University of Queensland researchers have developed a super-thin cathode coating that can significantly extend the life span of high-voltage lithium-ion batteries.
Much of modern life runs thanks to rechargeable lithium-ion batteries — they’re in our smartphones, laptops, electric vehicles, and are important for renewable energy storage.
But they still have limitations. Depending on their chemistry, li-ion batteries can have safety issues, and they can feature cobalt, a costly and toxic material, which has been used for decades.
A team of nanotech researchers led by the University of Queensland (UQ) recently published work that describes a new super-thin protective coating, which can potentially solve some big li-ion battery issues.
Published in Nature Communications, the research outlines how this layer can “more than double” the life span of high-voltage li-ion batteries to more than 1000 charge/discharge cycles, up from a typical average of several hundred.
Senior author Professor Lianzhou Wang of UQ’s Australian Institute for Bioengineering and Nanotechnology and School of Chemical Engineering, said the team chose to focus on improving the cathode, the positive side of the battery.
“If you look at a battery, there are two key components: a cathode and an anode, and in between there’s a membrane and also there are some electrolytes,” Wang told create.
“The cathode is about 40% of all the costs in the battery system — and it’s also the bottleneck,” he said.
“If you look at the current state-of-the-art cathode material in commercial products, the specific capacity that cathode can deliver is about 150 to 200 milliampere hour per gram (mA h g), but the very common anode materials — like graphite, for example — can deliver more than 300 to 370 mA h g,” he said.
“So, one side’s capacity is much higher than the other side.”
The UQ team set about developing a unique cathode layer that could withstand corrosion and boost battery life span.
Atomic-thin crystal coating
There are alternatives like nickel and manganese, but these can have problems with stability; over time, the nickel and manganese can dissolve into the electrolyte and damage the battery system.
Working with a lithium, nickel and manganese-based cathode material, Wang and his team developed a coating using a technique called epitaxy. This works by growing a layer of crystal just one-atom thick, made of lanthanum, nickel, manganese, and oxygen, onto the cathode particles.
This protective layer enables a high-voltage battery — about 4.5V — and helps reduce cathode corrosion.
“This is the key innovation of work, with this mono-layer protection, the dissolution of the nickel and manganese become more difficult,” Wang said.
In a testing facility, the team ran batteries for a few months at a time to monitor performance and determined a capacity retention of about 77% after 1000 cycles when tested in combination with a graphitic carbon anode and a non-aqueous electrolyte solution.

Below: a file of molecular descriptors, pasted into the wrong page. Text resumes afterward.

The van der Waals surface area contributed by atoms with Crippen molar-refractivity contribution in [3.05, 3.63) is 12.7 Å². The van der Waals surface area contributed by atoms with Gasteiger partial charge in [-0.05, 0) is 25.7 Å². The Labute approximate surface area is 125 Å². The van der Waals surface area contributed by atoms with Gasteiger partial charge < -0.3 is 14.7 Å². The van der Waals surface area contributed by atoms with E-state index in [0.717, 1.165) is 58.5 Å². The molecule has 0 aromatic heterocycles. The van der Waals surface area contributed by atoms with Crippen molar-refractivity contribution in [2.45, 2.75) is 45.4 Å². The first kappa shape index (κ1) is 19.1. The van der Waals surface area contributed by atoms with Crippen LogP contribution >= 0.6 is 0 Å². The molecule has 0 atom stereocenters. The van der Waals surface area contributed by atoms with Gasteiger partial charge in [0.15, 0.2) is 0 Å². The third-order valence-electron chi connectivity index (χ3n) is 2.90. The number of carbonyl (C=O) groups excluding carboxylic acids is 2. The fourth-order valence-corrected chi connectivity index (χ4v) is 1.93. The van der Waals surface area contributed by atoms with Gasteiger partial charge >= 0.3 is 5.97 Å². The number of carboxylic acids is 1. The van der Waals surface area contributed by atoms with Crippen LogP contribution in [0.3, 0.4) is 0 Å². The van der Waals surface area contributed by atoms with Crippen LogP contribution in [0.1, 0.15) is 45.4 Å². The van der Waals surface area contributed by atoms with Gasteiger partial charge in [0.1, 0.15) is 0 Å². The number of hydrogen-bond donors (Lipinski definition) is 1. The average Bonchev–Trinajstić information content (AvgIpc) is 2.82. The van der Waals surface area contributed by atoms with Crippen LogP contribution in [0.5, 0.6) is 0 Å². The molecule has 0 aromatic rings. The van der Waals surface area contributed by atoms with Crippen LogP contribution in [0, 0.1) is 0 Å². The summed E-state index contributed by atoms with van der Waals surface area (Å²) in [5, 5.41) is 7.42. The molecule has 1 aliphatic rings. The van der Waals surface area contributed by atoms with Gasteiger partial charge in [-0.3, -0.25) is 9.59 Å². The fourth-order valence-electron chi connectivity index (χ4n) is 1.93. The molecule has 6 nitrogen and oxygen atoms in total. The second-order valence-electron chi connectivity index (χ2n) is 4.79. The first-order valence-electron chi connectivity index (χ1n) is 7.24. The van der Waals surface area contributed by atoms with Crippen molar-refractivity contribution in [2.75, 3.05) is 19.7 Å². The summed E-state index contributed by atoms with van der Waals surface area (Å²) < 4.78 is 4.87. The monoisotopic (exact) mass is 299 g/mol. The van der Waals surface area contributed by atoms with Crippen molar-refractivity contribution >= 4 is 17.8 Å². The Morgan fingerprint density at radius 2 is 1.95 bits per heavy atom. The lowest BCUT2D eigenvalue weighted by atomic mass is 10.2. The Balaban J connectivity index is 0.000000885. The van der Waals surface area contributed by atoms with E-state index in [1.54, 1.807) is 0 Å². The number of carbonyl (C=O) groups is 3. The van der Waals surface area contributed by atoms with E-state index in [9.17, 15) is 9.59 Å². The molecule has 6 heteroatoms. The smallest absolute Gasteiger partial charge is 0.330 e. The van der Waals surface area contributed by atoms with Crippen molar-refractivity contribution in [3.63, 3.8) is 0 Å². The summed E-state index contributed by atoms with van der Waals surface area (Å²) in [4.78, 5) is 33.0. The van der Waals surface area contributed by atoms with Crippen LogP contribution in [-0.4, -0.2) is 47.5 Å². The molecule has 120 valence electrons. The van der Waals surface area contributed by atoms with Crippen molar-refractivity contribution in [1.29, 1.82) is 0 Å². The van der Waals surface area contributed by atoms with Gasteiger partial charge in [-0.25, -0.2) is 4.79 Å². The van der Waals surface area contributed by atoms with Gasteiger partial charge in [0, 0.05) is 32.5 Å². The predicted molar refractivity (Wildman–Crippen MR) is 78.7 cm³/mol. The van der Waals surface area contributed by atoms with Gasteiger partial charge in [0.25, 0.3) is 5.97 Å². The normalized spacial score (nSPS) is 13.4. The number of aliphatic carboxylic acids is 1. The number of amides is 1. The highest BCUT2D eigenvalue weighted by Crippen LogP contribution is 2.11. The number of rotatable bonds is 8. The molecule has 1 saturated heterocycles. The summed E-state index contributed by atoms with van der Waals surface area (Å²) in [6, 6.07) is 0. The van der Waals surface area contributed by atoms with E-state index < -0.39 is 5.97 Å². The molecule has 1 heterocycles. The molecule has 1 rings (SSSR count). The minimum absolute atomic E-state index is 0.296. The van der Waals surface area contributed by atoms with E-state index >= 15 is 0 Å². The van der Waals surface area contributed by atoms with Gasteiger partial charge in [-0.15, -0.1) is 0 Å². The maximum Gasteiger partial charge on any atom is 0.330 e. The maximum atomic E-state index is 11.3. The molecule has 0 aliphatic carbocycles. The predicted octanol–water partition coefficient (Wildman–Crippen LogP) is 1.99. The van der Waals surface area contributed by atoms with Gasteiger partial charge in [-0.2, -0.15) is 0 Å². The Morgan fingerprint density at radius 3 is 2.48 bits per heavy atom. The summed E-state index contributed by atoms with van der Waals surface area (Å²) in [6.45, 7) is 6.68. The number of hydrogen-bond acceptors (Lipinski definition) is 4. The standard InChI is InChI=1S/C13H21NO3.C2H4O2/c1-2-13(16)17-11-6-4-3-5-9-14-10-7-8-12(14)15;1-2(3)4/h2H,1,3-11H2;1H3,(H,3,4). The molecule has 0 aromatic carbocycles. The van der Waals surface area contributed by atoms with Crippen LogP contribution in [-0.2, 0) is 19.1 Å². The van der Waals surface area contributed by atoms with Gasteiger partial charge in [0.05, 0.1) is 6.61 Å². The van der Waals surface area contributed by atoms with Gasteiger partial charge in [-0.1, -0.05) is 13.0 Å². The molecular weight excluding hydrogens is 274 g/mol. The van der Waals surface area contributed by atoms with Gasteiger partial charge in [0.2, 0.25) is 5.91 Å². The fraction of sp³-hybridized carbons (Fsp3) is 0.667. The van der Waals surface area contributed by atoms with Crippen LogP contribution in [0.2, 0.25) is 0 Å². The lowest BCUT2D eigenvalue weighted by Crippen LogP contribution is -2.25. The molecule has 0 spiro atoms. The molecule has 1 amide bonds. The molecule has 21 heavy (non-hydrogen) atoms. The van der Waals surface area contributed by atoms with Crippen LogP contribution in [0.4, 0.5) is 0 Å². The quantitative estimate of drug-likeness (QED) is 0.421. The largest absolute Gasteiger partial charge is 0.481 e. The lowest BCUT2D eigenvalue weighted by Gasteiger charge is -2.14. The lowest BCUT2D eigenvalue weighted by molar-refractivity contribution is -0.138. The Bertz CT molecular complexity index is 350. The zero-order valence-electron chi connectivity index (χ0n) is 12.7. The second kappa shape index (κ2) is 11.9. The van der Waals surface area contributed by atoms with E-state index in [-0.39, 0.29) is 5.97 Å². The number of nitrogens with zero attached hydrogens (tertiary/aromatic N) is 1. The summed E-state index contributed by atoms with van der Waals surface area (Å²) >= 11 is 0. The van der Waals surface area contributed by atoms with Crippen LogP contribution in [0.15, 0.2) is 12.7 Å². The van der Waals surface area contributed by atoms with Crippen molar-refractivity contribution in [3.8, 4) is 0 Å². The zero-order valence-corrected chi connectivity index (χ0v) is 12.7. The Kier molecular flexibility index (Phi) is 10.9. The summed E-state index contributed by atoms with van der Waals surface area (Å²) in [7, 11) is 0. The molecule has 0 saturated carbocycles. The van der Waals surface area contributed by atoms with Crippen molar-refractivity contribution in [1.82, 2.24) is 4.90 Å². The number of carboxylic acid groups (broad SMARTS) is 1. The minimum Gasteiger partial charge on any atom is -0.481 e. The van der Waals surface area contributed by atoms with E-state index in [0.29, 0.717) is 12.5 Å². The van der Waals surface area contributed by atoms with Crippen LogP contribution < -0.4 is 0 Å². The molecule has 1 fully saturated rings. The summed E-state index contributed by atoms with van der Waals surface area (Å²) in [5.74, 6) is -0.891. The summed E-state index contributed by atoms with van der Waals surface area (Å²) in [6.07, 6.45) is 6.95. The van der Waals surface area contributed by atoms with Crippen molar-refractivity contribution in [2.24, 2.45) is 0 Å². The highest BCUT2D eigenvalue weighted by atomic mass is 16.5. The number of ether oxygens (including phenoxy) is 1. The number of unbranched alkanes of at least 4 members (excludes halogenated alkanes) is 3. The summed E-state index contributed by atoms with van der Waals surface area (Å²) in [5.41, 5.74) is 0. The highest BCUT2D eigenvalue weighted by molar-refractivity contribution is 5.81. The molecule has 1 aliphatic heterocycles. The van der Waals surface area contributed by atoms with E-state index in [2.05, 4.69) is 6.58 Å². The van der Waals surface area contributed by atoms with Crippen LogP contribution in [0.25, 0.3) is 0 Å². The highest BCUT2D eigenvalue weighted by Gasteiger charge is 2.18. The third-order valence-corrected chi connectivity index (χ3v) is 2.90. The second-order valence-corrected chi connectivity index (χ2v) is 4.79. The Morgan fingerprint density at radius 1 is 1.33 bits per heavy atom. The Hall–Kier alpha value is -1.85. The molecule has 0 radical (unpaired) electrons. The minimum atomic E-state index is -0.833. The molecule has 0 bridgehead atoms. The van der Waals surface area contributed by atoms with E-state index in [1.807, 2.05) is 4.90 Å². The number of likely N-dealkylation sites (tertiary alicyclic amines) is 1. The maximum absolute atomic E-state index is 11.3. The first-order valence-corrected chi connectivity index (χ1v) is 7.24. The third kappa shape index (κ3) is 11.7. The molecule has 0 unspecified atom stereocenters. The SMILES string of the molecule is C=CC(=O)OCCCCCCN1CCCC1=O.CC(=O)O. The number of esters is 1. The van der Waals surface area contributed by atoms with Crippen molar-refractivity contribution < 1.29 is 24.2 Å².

Scaling up and commercialising
Wang said the protective material could be commercialised within two to three years – but there is still work to do. The next step is to scale up – moving from testing batteries the size of a coin to medium and larger-scale – in partnership with industry and the CSIRO.
A recently launched $242.7 million federal government program, Trailblazer, is hoping to accelerate the commercialisation of research such as this.
It was announced in April that Curtin University will lead the Resources and Critical Minerals stream of the program, in partnership with UQ and James Cook University.
Rohan McDougall, Director of Commercialisation at Curtin, told create 33 industry partners are on board.
“They range from companies that are looking at how to process and value-add to minerals, [such as] Linus, who are looking at collaborating on optimisation of processing rare earths in Australia and their processing facilities internationally,” he said.
“There are others that are looking at products ranging from processing of lithium, improving efficiency and extraction and processing of elements like nickel and cobalt, and then even looking at production of cathodes and anodes and battery cells.”
Wang said UQ is also partnering with industry as part of Trailblazer to improve battery materials.
McDougall said one aspect of Curtin’s Trailblazer approach will involve incentivising academics to work more closely with industry — such as via promotional schemes or revenue-sharing initiatives — to “make sure that they can share an upside if there’s any benefit that results from practical implementation of technology developed in those areas”.
Another aspect will include “working with industry on delivery of course content to give a more applied experience for students, so they understand what the career pathway looks like and can move more seamlessly into those career pathways”.
While the program will provide a significant financial boost to commercialisation efforts, McDougall said people power is also required.
“We certainly have high hopes that it will provide the resources that we need but one of the challenges we’re going to have will be recruitment of skilled people that are needed to provide a flow through of people from the university into industry,” he said.
He suggested people who are interested in the program should “get in touch with us, because we’re going to be looking for people”.